If it ain’t broke don’t fix it. It’s an overused phrase, but rather fitting in regards to the latest announcement by the creators of “Dora the Explorer,” who insist it’s time to give the famous cartoon character a makeover.
Fueled by the popularity of older rivals such as Disney’s phenomenonally successful “Hannah Montana” and racier entries into the toy market like Bratz dolls, executives at Nickelodeon (the children’s TV network that airs the adorable Spanish speaking nina) are reportedly in talks to re-design some Dora-themed toys and merchandise to make the character more feminine.
According to new reports, Nickelodeon executives are considering a number of options, including creating a band of “Explorer Girls” aimed at appealing to older children. In addition, an older Dora may soon be coming to a big screen near you in an action-packed full-length movie (sources say it wouldn’t be released any earlier than 2010).
While no decisions have been made on any of the future projects, insiders say Dora’s creators are keen on holding on to the lively animated character’s preschool fans as they mature.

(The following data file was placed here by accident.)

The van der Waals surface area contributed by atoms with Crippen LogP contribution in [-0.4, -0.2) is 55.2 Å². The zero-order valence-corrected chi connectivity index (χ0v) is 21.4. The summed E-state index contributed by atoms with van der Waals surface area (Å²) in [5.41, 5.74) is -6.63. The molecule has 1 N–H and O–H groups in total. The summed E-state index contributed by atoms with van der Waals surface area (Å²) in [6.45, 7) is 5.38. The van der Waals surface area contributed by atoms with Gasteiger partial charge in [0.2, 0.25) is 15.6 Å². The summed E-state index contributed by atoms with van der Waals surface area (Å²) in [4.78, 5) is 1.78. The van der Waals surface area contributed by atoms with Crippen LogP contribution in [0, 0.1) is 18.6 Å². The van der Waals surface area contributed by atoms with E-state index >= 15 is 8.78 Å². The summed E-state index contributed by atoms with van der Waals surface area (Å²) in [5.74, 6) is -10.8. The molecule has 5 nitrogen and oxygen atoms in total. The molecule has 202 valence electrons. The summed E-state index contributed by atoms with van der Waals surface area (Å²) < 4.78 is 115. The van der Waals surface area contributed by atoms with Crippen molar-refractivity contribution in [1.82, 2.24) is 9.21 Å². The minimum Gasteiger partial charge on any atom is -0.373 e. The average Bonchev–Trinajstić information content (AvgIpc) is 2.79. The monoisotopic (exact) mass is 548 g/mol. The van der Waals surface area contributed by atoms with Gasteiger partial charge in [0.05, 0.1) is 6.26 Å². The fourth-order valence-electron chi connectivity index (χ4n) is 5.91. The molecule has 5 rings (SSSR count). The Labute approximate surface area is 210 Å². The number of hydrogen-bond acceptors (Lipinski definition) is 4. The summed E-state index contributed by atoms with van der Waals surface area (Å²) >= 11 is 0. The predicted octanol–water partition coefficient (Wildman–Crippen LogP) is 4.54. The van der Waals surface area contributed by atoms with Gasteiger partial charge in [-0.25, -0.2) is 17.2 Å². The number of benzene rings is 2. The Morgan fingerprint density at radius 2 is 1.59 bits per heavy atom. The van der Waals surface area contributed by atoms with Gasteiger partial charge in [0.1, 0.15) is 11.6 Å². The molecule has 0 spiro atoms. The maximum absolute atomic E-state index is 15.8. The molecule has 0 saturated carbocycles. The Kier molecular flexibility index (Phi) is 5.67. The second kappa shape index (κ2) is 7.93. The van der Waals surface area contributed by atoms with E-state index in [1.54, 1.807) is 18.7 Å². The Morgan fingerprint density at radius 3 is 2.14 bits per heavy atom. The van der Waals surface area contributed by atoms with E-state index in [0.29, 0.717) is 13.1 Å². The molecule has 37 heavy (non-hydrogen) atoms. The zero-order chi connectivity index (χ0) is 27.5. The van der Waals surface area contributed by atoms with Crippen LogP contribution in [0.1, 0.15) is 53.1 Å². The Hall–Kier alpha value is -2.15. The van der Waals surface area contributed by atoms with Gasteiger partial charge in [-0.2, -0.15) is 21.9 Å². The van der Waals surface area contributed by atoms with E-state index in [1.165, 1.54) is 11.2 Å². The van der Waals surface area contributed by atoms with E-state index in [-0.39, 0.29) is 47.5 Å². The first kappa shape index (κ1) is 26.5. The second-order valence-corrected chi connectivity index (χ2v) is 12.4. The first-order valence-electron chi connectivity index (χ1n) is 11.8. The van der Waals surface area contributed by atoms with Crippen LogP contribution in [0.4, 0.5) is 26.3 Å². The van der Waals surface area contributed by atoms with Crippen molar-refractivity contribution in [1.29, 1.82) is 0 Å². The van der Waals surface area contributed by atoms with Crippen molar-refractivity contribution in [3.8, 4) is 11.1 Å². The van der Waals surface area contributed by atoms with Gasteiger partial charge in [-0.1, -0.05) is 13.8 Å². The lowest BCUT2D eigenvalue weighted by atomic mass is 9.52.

“Dora is as popular as she’s ever been, and now has a second generation of viewers that we would love to serve,” the company said.
“Dora the Explorer” has been on the air for eight years and is the top-rated TV program for preschool children in the United States. What’s more, the show has been translated into 24 languages and syndicated to 125 markets around the world.
So why are Nickelodeon’s bigwigs messing with a good thing?
As a parent of a loyal Dora fan I can tell you one of the reasons I allow my 4-year-old daughter to watch the wide-eyed, backpack-wearing girl whose voice drives me batty (it’s the volume not the tone) is precisely because I don’t want her playing with Bratz dolls or watching “Hannah Montana.”
I can see the wheels turning in the minds of the marketing “geniuses” at Nickelodeon: Older Dora equals more viewers. Somehow I don’t see the logic. So the “new and improved” Dora is going to dump her monkey friend Boots and hook up with these proposed “Explorer Girls” and do what? Have sleepovers to discuss boys, make up and the latest fashion trends?
Dora creators say they want to give the bilingual cutie a new, feminine look. So they lose the shorts, give her a skirt and grow out her hair. Is that really going to motivate an 8-year-old to watch a show she loved when she was three or four?
I say leave well enough alone. Dora is making Nickelodeon a fortune just the way she is. Changing the target market and giving Dora human friends, who are more interested in what they will be wearing to help rescue Tico from Swiper or wondering whether climbing muddy mountain will ruin their hair or (gasp!) compromise the look of their freshly polished nails, will only encourage parents like me to look elsewhere for quality entertainment for their preschoolers.
What do you think about the plans to give Dora a makeover?